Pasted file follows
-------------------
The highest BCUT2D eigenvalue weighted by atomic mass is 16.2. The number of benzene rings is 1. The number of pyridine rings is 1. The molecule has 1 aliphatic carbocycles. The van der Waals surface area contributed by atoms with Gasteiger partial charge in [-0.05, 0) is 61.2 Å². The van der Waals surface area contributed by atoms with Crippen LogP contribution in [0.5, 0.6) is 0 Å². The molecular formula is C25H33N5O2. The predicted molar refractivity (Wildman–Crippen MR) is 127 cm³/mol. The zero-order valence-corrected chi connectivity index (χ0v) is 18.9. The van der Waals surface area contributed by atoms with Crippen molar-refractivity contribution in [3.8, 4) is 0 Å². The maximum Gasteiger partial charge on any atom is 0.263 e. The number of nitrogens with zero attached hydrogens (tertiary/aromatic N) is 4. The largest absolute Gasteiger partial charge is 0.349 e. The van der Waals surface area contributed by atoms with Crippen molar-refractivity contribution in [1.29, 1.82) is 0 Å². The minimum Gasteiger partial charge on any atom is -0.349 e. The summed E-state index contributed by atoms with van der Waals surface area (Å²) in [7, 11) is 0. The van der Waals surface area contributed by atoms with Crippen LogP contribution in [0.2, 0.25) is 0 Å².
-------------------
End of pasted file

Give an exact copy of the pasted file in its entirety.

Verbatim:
The highest BCUT2D eigenvalue weighted by atomic mass is 16.2. The number of benzene rings is 1. The number of pyridine rings is 1. The molecule has 1 aliphatic carbocycles. The van der Waals surface area contributed by atoms with Gasteiger partial charge in [-0.05, 0) is 61.2 Å². The van der Waals surface area contributed by atoms with Crippen LogP contribution in [0.5, 0.6) is 0 Å². The molecular formula is C25H33N5O2. The predicted molar refractivity (Wildman–Crippen MR) is 127 cm³/mol. The zero-order valence-corrected chi connectivity index (χ0v) is 18.9. The van der Waals surface area contributed by atoms with Crippen molar-refractivity contribution in [3.8, 4) is 0 Å². The maximum Gasteiger partial charge on any atom is 0.263 e. The number of nitrogens with zero attached hydrogens (tertiary/aromatic N) is 4. The largest absolute Gasteiger partial charge is 0.349 e. The van der Waals surface area contributed by atoms with Crippen molar-refractivity contribution in [1.29, 1.82) is 0 Å². The minimum Gasteiger partial charge on any atom is -0.349 e. The summed E-state index contributed by atoms with van der Waals surface area (Å²) in [7, 11) is 0. The van der Waals surface area contributed by atoms with Crippen LogP contribution in [0.2, 0.25) is 0 Å².